• More on the Uffizi later (as in…next week). I enjoyed it, but it was mobbed and a couple of times it was challenging to see the art because of the tour groups.
  • ….and back.
  • Of course remember that all of this is interspersed with regular gelato stops. Always.

Check out Instagram and Snapchat (amywelborn2) for more…and here are some random pics.

Tuesday:

Wednesday:

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All right, the last couple of days in a quick nutshell.

Sunday morning, I spent a while wandering Sorano looking for another Catholic church I swore must be there. Indeed, one church was right around the corner from our apartment, but as I interpreted it, the Mass times were 8 and 11:30 – the first being too early, the second being later that I wanted.

When I mapped it, I thought I had seen another Catholic church, but when I set out walking..it was nowhere to be found and my data didn’t work. So..I wandered. Which was fine.

Got the boys up, then we left at 11:29.30 for 11:30 Mass, which is nice. The congregation was composed of 18 people, including the three of us. More on that later when I can be more reflective. It was sad, with one tiny glimmer of hope who wished us pace with great sincerity.

We then headed to the path below the village that led to our own area’s via cave – of San Rocco. It was quite a hike up – and when we were back “home” looking up at the plateau upon which we’d stood, it was hard to believe we’d done it. But worth it. Several Etruscan burial sites, caves and niches, and a small (locked) Romanesque church.

And on the way back…it started raining. We were wet, certainly, but not soaked or hurt, so who cares. We hung up our cloths, dried off, ate, waited for the sun to come out, and made our next moves – a tour of the town’s castle (I didn’t take any photos because it was just the three of us, an elderly American couple and our sweet Italian tour guide with her charming, precise English, and it just didn’t seem like the right time. For most of its history, it belonged to the Orsinis. If there is one aspect of history I am emphasizing to the boys on this trip it is simply the patchwork history of Italy, and I think they are getting it. I know I am certainly coming to a more solid grasp of it myself.

The sun was out, so we decided to head over to Pitigliano – this amazing place – where we actually parked (free, because I had actually studied up on it and understood that if the lines were white, the space was free), wandered, checked out the duomo (Mass was happening), the Jewish quarter, and ate some dinner. There was a substantial Jewish population in Pitigliano until World War II, when most left, but the synagogue and other historic buildings are still maintained – not open on Sunday. What was terribly sad was that the complex was guarded by two military guys with machine guns. How tragic that that is necessary.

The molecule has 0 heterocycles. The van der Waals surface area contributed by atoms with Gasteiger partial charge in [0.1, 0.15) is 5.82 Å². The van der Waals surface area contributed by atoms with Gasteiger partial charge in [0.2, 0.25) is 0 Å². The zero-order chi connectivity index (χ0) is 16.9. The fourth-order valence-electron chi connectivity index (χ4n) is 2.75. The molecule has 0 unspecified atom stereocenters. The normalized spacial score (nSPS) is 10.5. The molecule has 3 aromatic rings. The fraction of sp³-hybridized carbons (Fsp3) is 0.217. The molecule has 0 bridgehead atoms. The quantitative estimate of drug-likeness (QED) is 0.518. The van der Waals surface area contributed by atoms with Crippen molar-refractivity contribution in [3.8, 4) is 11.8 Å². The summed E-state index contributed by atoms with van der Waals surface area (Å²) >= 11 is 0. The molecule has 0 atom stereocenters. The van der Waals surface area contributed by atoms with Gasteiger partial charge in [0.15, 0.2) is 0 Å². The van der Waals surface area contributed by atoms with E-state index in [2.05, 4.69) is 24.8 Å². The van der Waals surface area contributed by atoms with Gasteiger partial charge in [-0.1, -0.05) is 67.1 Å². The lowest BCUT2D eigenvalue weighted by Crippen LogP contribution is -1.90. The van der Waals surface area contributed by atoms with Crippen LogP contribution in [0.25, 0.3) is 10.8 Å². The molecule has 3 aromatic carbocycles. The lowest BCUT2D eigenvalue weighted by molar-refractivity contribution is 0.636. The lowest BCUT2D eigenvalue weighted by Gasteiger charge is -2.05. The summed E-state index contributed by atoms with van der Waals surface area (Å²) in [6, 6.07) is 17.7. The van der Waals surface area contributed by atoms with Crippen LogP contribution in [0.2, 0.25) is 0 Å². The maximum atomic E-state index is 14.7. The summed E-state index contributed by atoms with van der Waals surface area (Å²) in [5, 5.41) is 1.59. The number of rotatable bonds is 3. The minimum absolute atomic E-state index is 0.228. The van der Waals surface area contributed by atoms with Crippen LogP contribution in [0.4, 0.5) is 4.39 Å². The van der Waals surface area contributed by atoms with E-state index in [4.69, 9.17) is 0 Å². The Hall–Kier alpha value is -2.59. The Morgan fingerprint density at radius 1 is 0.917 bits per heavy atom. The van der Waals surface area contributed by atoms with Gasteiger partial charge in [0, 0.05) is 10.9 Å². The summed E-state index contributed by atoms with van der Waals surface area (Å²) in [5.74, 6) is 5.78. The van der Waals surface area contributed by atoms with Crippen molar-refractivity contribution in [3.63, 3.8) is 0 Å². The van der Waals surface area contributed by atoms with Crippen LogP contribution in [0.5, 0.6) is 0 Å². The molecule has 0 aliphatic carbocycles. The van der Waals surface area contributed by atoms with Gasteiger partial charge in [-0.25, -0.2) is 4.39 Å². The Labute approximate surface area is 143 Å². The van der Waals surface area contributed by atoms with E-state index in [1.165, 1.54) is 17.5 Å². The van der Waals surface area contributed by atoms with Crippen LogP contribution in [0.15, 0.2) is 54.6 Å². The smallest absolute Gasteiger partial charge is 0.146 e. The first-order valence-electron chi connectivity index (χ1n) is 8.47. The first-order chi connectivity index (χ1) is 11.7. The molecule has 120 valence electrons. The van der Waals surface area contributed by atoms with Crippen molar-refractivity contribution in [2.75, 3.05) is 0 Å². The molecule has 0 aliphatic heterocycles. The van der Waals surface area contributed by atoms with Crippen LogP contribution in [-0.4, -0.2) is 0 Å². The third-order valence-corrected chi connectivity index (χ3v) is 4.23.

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Back to the home base, where we did a bit more wandering, up to the rock that has been built up into a viewing wall. We spent a lot of time up there looking, studying the landscape, talking, and imagining the people – from the Etruscans to modern times – who have inhabited the place.

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Then it was time to go. The apartment is located in a pedestrian-only zone (as is most of the town), so you can’t park there. The instructions I got for where to park were basically this: “Don’t go in the main gate of the village. Keep going and you will come to some nut trees near a power station with a yellow sign. Park there, walk down the stone steps and you will find the road to the apartment.”

O-kay. 

It took me a couple of tries – I drove past once, couldn’t imagine that that was actually where I was supposed to leave my rental car, but the road led me up, up, up a mountain across a gorge from the village. What was funny was that when I finally found a place to turn around, not one, but TWO cars pulled into the same place behind me, both drivers studying maps when they pulled in. Solace in a confused community.

Well, it was a safe place, the car was fine, and the walk wasn’t bad, except a bit of a chore up the stairs with suitcases. But I didn’t do that, so not my problem, eh guys?

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The drive to Siena took a bit longer than I thought because I turned off on one wrong road, and instead of backtracking, I decided to just keep going an alternative way. It’s fine. It’s all gorgeous scenery.